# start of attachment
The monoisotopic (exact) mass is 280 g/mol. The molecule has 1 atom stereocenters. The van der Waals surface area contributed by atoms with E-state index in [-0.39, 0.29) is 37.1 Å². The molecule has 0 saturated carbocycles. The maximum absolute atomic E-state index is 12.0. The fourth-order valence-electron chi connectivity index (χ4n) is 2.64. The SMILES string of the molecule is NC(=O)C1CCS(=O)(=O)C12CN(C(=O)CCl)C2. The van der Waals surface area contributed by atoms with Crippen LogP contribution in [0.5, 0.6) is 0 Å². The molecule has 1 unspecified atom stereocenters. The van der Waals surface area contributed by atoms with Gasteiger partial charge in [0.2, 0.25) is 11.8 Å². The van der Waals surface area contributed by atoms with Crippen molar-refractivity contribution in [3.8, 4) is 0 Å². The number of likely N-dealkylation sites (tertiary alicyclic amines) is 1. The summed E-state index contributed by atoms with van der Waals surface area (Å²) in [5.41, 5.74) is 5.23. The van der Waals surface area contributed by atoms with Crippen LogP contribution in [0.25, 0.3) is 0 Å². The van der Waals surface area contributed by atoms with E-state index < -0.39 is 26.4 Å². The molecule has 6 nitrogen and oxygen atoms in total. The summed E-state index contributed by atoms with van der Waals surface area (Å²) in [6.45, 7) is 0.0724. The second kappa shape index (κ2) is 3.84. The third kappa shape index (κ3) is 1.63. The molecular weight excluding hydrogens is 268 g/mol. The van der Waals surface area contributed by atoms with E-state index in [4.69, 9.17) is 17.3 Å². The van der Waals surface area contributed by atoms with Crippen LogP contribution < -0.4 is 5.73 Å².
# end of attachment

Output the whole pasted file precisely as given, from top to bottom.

The monoisotopic (exact) mass is 280 g/mol. The molecule has 1 atom stereocenters. The van der Waals surface area contributed by atoms with E-state index in [-0.39, 0.29) is 37.1 Å². The molecule has 0 saturated carbocycles. The maximum absolute atomic E-state index is 12.0. The fourth-order valence-electron chi connectivity index (χ4n) is 2.64. The SMILES string of the molecule is NC(=O)C1CCS(=O)(=O)C12CN(C(=O)CCl)C2. The van der Waals surface area contributed by atoms with Crippen LogP contribution in [0.5, 0.6) is 0 Å². The molecule has 1 unspecified atom stereocenters. The van der Waals surface area contributed by atoms with Gasteiger partial charge in [0.2, 0.25) is 11.8 Å². The van der Waals surface area contributed by atoms with Crippen molar-refractivity contribution in [3.8, 4) is 0 Å². The number of likely N-dealkylation sites (tertiary alicyclic amines) is 1. The summed E-state index contributed by atoms with van der Waals surface area (Å²) in [5.41, 5.74) is 5.23. The van der Waals surface area contributed by atoms with Crippen LogP contribution in [0.25, 0.3) is 0 Å². The van der Waals surface area contributed by atoms with E-state index < -0.39 is 26.4 Å². The molecule has 6 nitrogen and oxygen atoms in total. The summed E-state index contributed by atoms with van der Waals surface area (Å²) in [6.45, 7) is 0.0724. The second kappa shape index (κ2) is 3.84. The third kappa shape index (κ3) is 1.63. The molecular weight excluding hydrogens is 268 g/mol. The van der Waals surface area contributed by atoms with E-state index in [4.69, 9.17) is 17.3 Å². The van der Waals surface area contributed by atoms with Crippen LogP contribution < -0.4 is 5.73 Å².